- Medical expenses, including the costs of ambulance transport, emergency services, surgical services, hospitalization, diagnostic testing, prescription medication, physical therapy, and rehabilitation.
- Lost wages due to being too injured to work or missing work to attend doctor’s appointments for injuries.
- Loss of future earning capacity, if injuries result in permanent disability and prevent a client from returning to a job.
- The cost of repairing or replacing a vehicle.
- A client’s physical and mental pain and suffering as a result of the injuries.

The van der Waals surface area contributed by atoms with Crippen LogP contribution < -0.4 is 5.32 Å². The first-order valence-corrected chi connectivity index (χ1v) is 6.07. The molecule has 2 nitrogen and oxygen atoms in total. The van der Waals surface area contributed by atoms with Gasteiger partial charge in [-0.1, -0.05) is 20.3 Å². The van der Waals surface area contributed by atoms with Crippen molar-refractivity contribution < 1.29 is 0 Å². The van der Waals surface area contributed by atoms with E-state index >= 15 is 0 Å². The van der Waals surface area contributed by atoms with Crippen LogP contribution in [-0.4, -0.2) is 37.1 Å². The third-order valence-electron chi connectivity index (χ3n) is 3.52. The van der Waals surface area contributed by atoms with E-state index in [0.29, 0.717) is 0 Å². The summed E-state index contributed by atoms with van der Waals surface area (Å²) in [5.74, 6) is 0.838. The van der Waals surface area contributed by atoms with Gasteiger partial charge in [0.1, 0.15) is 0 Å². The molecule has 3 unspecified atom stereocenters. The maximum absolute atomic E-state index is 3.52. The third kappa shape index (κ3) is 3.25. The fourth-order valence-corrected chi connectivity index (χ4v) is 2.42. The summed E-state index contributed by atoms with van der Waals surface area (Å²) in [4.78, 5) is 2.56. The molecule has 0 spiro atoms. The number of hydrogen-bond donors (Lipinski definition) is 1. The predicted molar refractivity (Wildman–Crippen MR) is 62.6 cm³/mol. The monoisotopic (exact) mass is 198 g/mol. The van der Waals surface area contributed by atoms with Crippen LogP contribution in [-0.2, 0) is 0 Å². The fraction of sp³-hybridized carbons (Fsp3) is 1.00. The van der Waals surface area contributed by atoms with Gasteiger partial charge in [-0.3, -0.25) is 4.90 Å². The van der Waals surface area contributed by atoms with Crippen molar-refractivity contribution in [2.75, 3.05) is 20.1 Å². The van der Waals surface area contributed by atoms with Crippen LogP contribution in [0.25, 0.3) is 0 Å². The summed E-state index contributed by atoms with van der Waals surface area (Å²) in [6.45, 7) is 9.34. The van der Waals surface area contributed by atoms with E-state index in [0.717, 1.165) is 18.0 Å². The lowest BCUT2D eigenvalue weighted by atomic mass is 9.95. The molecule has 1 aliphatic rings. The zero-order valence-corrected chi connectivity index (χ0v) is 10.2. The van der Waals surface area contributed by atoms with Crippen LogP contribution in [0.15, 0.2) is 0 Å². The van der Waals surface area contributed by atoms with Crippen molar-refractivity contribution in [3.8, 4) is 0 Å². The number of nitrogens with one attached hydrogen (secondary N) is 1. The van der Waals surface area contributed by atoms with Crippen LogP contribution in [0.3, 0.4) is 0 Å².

Families who lose a loved one to a head-on truck collision may have the right to obtain similar compensation through filing a wrongful death lawsuit. Speak with an experienced truck accident injury attorney today to evaluate your legal rights if you find yourself and your family in this tragic situation.
Seek Legal Help Today
Do not wait to contact an experienced truck accident injury attorney to learn about your legal rights to compensation after a head-on truck collision upends your life. The sooner you act, the better your chances of obtaining the financial support you need and deserve to help you through this trying time. Conversely, if you wait too long, you may lose valuable legal rights. Speak with a truck accident attorney today for a free case evaluation.